Updated: Nov 15, 2020
The involvement of occupational hygienists in driving real change in preventing ill-health in construction is crucial, ICE paper finds
BOHS welcomes the findings of an influential paper titled “Raising the bar for occupational health management in construction”. The paper presented by the publishing arm of the Institution of Civil Engineers (ICE) highlights how the Thames Tideway Tunnel project in London – with the crucial involvement of a team of occupational hygienists from Park Health, – is serving as a vital driver for lasting improvements in preventing work-related ill health, potentially impacting even difficult-to-reach small to medium sized enterprises in the construction sector. The three-year research project was funded by the Institution of Occupational Safety and Health (IOSH).
Tideway recognised the need for specialist support in health risk management and mandated the involvement of occupational hygienists which they procured through Park Health and Safety Partnership.
Tideway is an important sponsor of BOHS’ Breathe Freely in Construction campaign. Since its launch in April 2015, the Breathe Freely campaign has educated audiences about the issue of occupational lung disease in the construction and manufacturing industries. Through expert events and a web-based information hub, the campaign has offered tangible solutions to control the hazards that affect workers’ respiratory health.
The paper explains how, if managers are to accept ownership for health risks, they need to be supported by knowledgeable health and safety practitioners, who are in turn supported by expert occupational hygienists, occupational health nurses and other occupational health specialists.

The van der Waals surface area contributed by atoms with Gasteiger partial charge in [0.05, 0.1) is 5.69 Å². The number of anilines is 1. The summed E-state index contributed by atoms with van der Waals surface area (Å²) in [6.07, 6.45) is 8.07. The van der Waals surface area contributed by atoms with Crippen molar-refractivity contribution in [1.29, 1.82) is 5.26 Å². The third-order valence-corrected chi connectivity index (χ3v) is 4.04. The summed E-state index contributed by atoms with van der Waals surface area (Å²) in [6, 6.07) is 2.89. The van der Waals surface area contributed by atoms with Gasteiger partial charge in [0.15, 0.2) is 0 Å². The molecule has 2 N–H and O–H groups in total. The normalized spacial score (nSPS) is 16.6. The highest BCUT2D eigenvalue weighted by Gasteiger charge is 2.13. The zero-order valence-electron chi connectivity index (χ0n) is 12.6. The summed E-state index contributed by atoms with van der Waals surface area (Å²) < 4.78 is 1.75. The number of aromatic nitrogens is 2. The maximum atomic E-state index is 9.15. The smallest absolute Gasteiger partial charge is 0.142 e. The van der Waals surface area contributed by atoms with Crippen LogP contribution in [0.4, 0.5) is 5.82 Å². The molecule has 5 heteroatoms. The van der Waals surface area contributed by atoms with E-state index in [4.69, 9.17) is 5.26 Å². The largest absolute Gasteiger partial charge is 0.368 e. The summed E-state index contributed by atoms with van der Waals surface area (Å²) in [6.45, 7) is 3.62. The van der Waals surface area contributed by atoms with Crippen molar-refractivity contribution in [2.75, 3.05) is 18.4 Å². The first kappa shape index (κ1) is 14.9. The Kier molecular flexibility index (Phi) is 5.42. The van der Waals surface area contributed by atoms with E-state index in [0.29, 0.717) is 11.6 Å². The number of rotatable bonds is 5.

The authors of the paper recognise the value and importance of increasing access to occupational hygienist support in construction. However, they also recognise the challenges, given a national shortfall of occupational hygienists, with similar shortages of occupational health advisers, nurses and doctors across all sectors in the UK to meet industry needs.
This scarcity of specialists, the paper notes, makes it even more important that managers and health and safety professionals have a sound understanding and competency of recognising health risks and appropriate means to achieve control. This could be achieved by coaching and shadowing of occupational hygiene professionals.
A range of interventions are proposed in the paper in order to drive improvements in health risk management, which are illustrated by examples from the Thames Tideway Tunnel project. These focus on:
a consistent approach to occupational health management and health surveillance across the construction sectora commitment to better training, such as the introduction of the BOHS’ course “Certificate in Controlling Health Risks in Construction” (CCHRC) improved portability of occupational health & hygiene data.
The authors conclude, “Major projects are critical to raising health management standards, but good practices need to be universally adopted in small to medium sized enterprises to achieve lasting improvement.”
Commenting on the publication, BOHS President John Dobbie said, “As the Chartered Society for Worker Health Protection we support every initiative aiming to reduce the burden of preventable diseases caused by exposure to workplace hazards. It is very important to see good practices adopted, as with the example of Tideway. Prevention and control of health risks is crucial in workplaces and companies have to realise the vital role of occupational hygienists. It is about protecting people and keeping them healthy and safe at work.
The Breathe Freely initiative and our freely available resources, have been designed by experts to meet these challenges head on, setting out exactly how to embed high standards in the prevention of respiratory ill health on construction sites”.
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